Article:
8.Aggrieved by the judgment, TSC moved to this Court for an order of stay of execution. In the motion and written submissions, TSC and Mr Marangu contend that the appeal, which they have already filed as Civil Appeal No E288 of 2023 is arguable. The memorandum of appeal annexed to Ms. Mwende’s further affidavit sworn on 7th July 2023 contains 16 grounds of appeal, among them that the ELRC erred by misapprehending the legal nature of the TSC human resource policies and procedures manual; by mischaracterising the manual as a statutory instrument rather than an internal administrative tool for disciplinary procedures and processes; by holding that the TSC cannot delegate the disciplinary function for its secretariat staff; by ordering TSC to reinstate Ms. Mwende when the employment relationship had irretrievably broken down; by holding that TSC discriminated against Ms. Mwende without any evidence; and by awarding special damages which were neither pleaded nor proved.
9.On whether the pending appeal risks being rendered nugatory, TSC and Mr Marangu submitted that the judgment has precipitated a crisis as regards disciplinary proceedings against TSC’s secretariat staff and that it would not be possible to recover from Ms. Mwende the public funds that the ELRC directed to be paid to her. They further contended that the order of reinstatement was disruptive and incapable of being undone once implemented because Ms. Mwende had admitted the irregular promotion of teachers and the TSC had lost confidence in her.
10.Ms. Mwende opposed the application through a replying affidavit sworn on March 23, 2023, a further affidavit sworn on July 7, 2023, submissions dated March 25, 2023 and further submissions dated July 12, 2023. The substance of her response is that the appeal is not arguable because the TSC manual is a statutory instrument within the meaning of the Statutory Instruments Act and required amendments thereto to be tabled in Parliament. It was also contended that the application had been overtaken by events because Ms. Mwende had reported back to work, though she had not been deployed. She cited Kaushik Panchamatia & 3 others v Prime Bank Ltd & another  eKLR in support of the proposition that relief will not issue in a matter that has been overtaken by events.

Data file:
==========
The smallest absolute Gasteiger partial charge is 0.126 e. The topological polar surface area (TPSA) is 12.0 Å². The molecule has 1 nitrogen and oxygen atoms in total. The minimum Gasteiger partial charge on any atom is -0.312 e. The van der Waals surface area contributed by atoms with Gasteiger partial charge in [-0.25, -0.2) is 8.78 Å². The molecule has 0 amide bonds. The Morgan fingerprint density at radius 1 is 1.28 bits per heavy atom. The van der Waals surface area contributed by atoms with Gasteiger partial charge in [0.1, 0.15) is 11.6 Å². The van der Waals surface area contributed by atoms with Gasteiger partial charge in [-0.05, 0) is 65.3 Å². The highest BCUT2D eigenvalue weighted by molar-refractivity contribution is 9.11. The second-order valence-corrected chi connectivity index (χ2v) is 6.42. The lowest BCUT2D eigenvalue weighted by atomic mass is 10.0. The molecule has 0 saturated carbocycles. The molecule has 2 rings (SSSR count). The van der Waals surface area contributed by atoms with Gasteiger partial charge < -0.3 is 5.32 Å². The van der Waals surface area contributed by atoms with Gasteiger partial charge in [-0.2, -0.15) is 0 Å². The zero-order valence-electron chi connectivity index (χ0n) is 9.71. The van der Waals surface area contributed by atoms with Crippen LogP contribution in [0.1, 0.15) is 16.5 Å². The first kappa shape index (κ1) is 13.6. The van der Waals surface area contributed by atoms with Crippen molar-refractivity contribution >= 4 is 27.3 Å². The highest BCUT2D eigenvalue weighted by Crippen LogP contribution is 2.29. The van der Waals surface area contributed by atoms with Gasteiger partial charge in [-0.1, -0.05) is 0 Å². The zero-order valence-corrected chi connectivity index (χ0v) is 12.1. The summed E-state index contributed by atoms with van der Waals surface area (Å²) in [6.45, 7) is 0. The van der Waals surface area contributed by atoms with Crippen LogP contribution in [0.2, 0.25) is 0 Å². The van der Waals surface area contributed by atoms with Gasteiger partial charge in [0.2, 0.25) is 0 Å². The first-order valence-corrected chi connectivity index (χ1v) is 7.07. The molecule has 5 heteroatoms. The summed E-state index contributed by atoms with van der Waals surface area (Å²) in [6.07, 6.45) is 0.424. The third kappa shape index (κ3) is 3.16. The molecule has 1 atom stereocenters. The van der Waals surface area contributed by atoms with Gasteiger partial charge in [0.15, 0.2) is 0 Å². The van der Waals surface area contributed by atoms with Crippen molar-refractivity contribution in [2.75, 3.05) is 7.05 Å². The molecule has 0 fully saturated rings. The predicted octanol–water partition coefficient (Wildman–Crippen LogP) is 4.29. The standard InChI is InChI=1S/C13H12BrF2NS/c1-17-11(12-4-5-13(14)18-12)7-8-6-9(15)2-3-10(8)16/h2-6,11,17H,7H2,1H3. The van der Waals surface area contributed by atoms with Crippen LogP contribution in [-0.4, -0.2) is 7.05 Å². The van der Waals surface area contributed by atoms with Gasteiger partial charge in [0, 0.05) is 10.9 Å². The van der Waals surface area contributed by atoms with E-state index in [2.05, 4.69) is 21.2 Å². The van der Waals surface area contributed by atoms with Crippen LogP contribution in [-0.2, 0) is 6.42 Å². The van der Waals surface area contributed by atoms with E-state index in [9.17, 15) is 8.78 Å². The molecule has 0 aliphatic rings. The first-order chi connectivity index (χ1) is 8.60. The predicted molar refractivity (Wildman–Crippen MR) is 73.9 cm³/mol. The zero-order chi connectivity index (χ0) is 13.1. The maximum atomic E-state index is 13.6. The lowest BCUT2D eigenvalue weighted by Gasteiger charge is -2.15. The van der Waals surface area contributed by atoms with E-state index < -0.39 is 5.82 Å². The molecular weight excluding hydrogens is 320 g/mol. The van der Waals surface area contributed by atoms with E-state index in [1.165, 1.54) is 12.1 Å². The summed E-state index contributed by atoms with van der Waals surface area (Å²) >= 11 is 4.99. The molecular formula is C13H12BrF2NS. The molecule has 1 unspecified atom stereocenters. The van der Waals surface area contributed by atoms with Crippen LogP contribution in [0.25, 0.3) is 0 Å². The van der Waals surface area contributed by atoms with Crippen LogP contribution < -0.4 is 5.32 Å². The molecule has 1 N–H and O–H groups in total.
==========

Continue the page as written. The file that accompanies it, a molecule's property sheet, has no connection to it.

11.In her further replying affidavit Ms Mwende impeaches the validity of the appeal filed by TSC and Mr Marangu and asserts that it was served upon her out of time and as a result she has filed an application to strike it out.
12.We have carefully considered the application, the judgment of the ELRC, the submissions by the parties and the authorities they cited. An applicant under rule 5(2)(b) of the Court of Appeal Rules will be entitled to any of the remedied under that rule once they have filed an appeal or a notice of appeal and satisfy the court that the intended appeal is arguable and will be rendered nugatory if it succeeds. (See Trust Bank Ltd and another v. Investech Bank Ltd and 3 others  eKLR). It has been stated time and again that an arguable appeal is not one that must succeed when it is heard, but merely an appeal that is not frivolous and raises even one bona fide ground of appeal that deserves consideration by the Court (See Ahmed Musa Ismael v. Kumba Ole Ntamorua & 4 others  eKLR).
13.On the other hand, whether an appeal will be rendered nugatory depends on the circumstances of each case. (See Reliance Bank Ltd v. Norlake Investments Ltd (2002) 1 EA 227). As the court explained in Ahmed Musa Ismael v. Kumba Ole Ntamorua & 4 others, supra, the purpose of this consideration is:
15.Turning to the merits of this application, we start by pointing out that the issue of the competence of the appeal is not before us. That is the subject of a different and separate application where the considerations are totally different. Secondly, to the extent that Ms. Mwende admits she has not been deployed, there is no cogent evidence before us that this application has been overtaken by events.
16.Applying the tests we have set out above, we are satisfied that Civil Appeal No 288 of 2023 is arguable. Grounds like whether delegation of powers by TSC to Mr Marangu was valid; whether the TSC manual is a Statutory Instrument requiring to be tabled in Parliament before it is amended; whether ipso facto, differential treatment of employees constitutes unlawful discrimination; and whether in the circumstances of this case restatement and award of special damages merited are not idle issues. On the second limb, TSC and Mr Marangu question the ability of Ms. Mwende to refund moneys paid to her. They also point out to the confusion that the judgment has wrought in disciplinary proceedings against secretariat staff of the TSC to underscore that balance of convenience tilts in favour of allowing the application.
17.Taking all the above into account, we are satisfied that this is a deserving case for an order of stay of execution. We accordingly, allow the notice of motion dated March 14, 2023 and stay execution of the judgment of the ELRC dated March 10, 2023 until the hearing and determination of Civil Appeal No E288 of 2023. Costs of this application will abide the outcome of the said appeal. It is so ordered.